The Lytle Ranch Preserve is a remarkable desert laboratory located at the convergence of the Great Basin, Colorado Plateau, and Mojave Desert bio-geographical regions. This unique convergence of life zones endows the Preserve with an unusually rich combination of living communities. The Preserve is dedicated to providing students, scientists, and visitors with an opportunity to experience the flora, fauna, and ecological complexities of this living system. Brigham Young University is committed to the care and preservation of this unique natural resource so that future generations can enjoy and learn firsthand about the biological and historical features of the Lytle Ranch Preserve.
Diversity of Life
Liberally clothing the uplands around the Preserve is a warm-desert shrub mixture, mainly Joshua tree, datil yucca, creosote bush, black bush, and cholla cactus. Lowlands along the creek support velvet ash, fremont cottonwood, black willow, and desert willow. Catclaw acacia grows on the stream terraces and up the drainages into the dry lands. Fruit of the California mistletoe, a parasite of the catclaw, is eaten by several birds, especially the phainopepla, which transfers the sticky seeds from one plant to another. Desert birds usually associated with arid regions south of Utah which nest on the preserve are the white-winged dove, Costa's hummingbird, brown crested flycatcher, Bell's vireo, verdin, black-tailed gnatcatcher, phainopepla, Lucy's warbler, summer tanager, and hooded oriole. Roadrunners nest and thrive on the property by eating reptiles of all kinds including poisonous ones. Desert tortoises on the property are native and survive the summer heat and winter cold in protective dens. Coyotes stalk cottontail, California jackrabbit; and even mule deer. The Virgin River spinedace, a small, rare desert minnow, is a year-round resident in the stream, and is under review for federal protection. The Gila monster, a beautiful poisonous lizard with bead-like scales, is a rarely seen resident of the preserve.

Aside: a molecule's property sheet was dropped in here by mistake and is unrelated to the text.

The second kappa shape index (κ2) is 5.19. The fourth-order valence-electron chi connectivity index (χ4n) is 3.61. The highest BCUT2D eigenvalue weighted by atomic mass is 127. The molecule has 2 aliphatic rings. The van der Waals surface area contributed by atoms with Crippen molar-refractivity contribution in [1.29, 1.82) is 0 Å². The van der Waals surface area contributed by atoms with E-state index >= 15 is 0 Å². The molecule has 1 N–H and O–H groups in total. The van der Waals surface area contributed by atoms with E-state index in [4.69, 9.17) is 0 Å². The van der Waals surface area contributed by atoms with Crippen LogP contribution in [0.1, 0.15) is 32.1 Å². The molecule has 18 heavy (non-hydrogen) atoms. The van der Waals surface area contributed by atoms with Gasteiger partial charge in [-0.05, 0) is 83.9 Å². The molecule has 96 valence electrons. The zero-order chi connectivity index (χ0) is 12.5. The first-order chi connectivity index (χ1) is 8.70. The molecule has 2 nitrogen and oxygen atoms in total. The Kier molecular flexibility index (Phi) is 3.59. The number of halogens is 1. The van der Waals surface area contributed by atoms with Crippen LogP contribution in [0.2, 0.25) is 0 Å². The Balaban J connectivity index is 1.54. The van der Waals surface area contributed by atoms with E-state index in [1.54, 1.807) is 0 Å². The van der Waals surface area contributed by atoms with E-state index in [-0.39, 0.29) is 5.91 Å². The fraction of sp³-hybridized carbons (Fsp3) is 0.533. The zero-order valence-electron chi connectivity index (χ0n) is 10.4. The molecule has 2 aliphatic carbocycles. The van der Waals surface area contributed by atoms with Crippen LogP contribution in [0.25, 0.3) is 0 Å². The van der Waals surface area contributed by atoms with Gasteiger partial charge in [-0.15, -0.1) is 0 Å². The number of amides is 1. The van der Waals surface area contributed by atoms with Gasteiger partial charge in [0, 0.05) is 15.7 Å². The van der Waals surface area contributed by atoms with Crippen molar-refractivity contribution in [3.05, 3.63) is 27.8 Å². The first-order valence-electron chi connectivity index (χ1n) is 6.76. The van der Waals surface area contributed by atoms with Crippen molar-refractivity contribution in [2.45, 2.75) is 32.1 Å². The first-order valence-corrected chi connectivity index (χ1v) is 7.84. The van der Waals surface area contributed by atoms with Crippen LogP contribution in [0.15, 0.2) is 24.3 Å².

Old U.S. Highway 91 connects St. George with Santa Clara and continues to Littlefield, Arizona. West of the summit, the old highway passes a rock outcropping called Castle Cliff which is topped by a wooden flagpole. To the right (coming from St. George) a gravel road intersects Highway 91 immediately beyond Castle Cliff; the Lytle Preserve is eleven miles west along this gravel road. Yellow and black signs along the way provide directions to the preserve.